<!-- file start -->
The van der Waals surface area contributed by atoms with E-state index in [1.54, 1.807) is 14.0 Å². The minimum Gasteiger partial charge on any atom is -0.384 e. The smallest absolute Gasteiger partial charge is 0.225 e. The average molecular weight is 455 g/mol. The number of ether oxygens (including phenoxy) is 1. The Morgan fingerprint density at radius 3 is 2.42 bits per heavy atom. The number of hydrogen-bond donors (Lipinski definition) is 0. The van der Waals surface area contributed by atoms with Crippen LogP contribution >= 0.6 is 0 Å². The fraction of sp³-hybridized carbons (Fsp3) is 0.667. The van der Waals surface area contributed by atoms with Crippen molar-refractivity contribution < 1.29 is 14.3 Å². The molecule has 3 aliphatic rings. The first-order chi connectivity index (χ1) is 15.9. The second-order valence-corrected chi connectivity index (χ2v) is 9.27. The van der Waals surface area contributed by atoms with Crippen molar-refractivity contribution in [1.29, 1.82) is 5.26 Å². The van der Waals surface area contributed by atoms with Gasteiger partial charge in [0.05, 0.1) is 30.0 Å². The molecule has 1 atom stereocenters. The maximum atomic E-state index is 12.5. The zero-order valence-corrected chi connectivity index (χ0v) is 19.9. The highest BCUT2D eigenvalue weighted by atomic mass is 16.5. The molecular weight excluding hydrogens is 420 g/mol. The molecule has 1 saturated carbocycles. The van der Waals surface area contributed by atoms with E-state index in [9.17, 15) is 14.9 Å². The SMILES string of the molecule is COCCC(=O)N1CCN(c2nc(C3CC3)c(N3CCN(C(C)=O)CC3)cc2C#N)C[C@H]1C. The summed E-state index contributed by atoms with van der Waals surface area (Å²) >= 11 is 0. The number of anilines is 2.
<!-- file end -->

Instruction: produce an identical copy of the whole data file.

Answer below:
The van der Waals surface area contributed by atoms with E-state index in [1.54, 1.807) is 14.0 Å². The minimum Gasteiger partial charge on any atom is -0.384 e. The smallest absolute Gasteiger partial charge is 0.225 e. The average molecular weight is 455 g/mol. The number of ether oxygens (including phenoxy) is 1. The Morgan fingerprint density at radius 3 is 2.42 bits per heavy atom. The number of hydrogen-bond donors (Lipinski definition) is 0. The van der Waals surface area contributed by atoms with Crippen LogP contribution >= 0.6 is 0 Å². The fraction of sp³-hybridized carbons (Fsp3) is 0.667. The van der Waals surface area contributed by atoms with Crippen molar-refractivity contribution < 1.29 is 14.3 Å². The molecule has 3 aliphatic rings. The first-order chi connectivity index (χ1) is 15.9. The second-order valence-corrected chi connectivity index (χ2v) is 9.27. The van der Waals surface area contributed by atoms with Crippen molar-refractivity contribution in [1.29, 1.82) is 5.26 Å². The van der Waals surface area contributed by atoms with Gasteiger partial charge in [0.05, 0.1) is 30.0 Å². The molecule has 1 atom stereocenters. The maximum atomic E-state index is 12.5. The zero-order valence-corrected chi connectivity index (χ0v) is 19.9. The highest BCUT2D eigenvalue weighted by atomic mass is 16.5. The molecular weight excluding hydrogens is 420 g/mol. The molecule has 1 saturated carbocycles. The van der Waals surface area contributed by atoms with E-state index in [9.17, 15) is 14.9 Å². The SMILES string of the molecule is COCCC(=O)N1CCN(c2nc(C3CC3)c(N3CCN(C(C)=O)CC3)cc2C#N)C[C@H]1C. The summed E-state index contributed by atoms with van der Waals surface area (Å²) >= 11 is 0. The number of anilines is 2.